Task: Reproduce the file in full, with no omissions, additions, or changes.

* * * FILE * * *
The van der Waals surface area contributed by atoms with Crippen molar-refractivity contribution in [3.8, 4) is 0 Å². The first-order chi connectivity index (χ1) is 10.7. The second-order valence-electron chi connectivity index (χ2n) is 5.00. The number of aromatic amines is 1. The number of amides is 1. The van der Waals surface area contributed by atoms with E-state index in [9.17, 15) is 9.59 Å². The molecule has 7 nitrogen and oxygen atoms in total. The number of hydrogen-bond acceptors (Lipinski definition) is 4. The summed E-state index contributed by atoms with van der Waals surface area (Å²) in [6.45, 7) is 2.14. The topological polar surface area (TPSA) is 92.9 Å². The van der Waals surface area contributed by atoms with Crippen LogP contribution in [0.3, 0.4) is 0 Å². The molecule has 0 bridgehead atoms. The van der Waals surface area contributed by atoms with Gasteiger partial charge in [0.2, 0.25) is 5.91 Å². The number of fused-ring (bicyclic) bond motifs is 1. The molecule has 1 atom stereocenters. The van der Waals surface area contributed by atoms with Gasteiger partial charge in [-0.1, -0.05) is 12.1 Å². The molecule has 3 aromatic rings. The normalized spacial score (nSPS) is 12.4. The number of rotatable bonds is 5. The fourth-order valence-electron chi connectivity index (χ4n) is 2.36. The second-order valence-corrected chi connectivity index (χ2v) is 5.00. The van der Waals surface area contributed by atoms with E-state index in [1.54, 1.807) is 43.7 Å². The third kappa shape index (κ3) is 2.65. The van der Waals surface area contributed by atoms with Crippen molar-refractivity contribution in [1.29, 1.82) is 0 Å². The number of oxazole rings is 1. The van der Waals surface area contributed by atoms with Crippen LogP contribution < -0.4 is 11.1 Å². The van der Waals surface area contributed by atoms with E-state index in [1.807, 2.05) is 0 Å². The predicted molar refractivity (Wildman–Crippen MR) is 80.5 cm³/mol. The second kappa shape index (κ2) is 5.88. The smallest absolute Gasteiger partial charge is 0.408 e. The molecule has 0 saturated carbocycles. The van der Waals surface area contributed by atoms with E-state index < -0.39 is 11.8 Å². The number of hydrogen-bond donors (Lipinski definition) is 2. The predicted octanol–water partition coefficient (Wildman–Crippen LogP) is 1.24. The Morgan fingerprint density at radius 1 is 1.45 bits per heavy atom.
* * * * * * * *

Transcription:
The van der Waals surface area contributed by atoms with Crippen molar-refractivity contribution in [3.8, 4) is 0 Å². The first-order chi connectivity index (χ1) is 10.7. The second-order valence-electron chi connectivity index (χ2n) is 5.00. The number of aromatic amines is 1. The number of amides is 1. The van der Waals surface area contributed by atoms with E-state index in [9.17, 15) is 9.59 Å². The molecule has 7 nitrogen and oxygen atoms in total. The number of hydrogen-bond acceptors (Lipinski definition) is 4. The summed E-state index contributed by atoms with van der Waals surface area (Å²) in [6.45, 7) is 2.14. The topological polar surface area (TPSA) is 92.9 Å². The van der Waals surface area contributed by atoms with Crippen LogP contribution in [0.3, 0.4) is 0 Å². The molecule has 0 bridgehead atoms. The van der Waals surface area contributed by atoms with Gasteiger partial charge in [0.2, 0.25) is 5.91 Å². The number of fused-ring (bicyclic) bond motifs is 1. The molecule has 1 atom stereocenters. The van der Waals surface area contributed by atoms with Gasteiger partial charge in [-0.1, -0.05) is 12.1 Å². The molecule has 3 aromatic rings. The normalized spacial score (nSPS) is 12.4. The number of rotatable bonds is 5. The fourth-order valence-electron chi connectivity index (χ4n) is 2.36. The second-order valence-corrected chi connectivity index (χ2v) is 5.00. The van der Waals surface area contributed by atoms with E-state index in [1.54, 1.807) is 43.7 Å². The third kappa shape index (κ3) is 2.65. The van der Waals surface area contributed by atoms with Crippen molar-refractivity contribution in [1.29, 1.82) is 0 Å². The number of oxazole rings is 1. The van der Waals surface area contributed by atoms with Crippen LogP contribution < -0.4 is 11.1 Å². The van der Waals surface area contributed by atoms with E-state index in [1.807, 2.05) is 0 Å². The predicted molar refractivity (Wildman–Crippen MR) is 80.5 cm³/mol. The second kappa shape index (κ2) is 5.88. The smallest absolute Gasteiger partial charge is 0.408 e. The molecule has 0 saturated carbocycles. The van der Waals surface area contributed by atoms with E-state index < -0.39 is 11.8 Å². The number of hydrogen-bond donors (Lipinski definition) is 2. The predicted octanol–water partition coefficient (Wildman–Crippen LogP) is 1.24. The Morgan fingerprint density at radius 1 is 1.45 bits per heavy atom.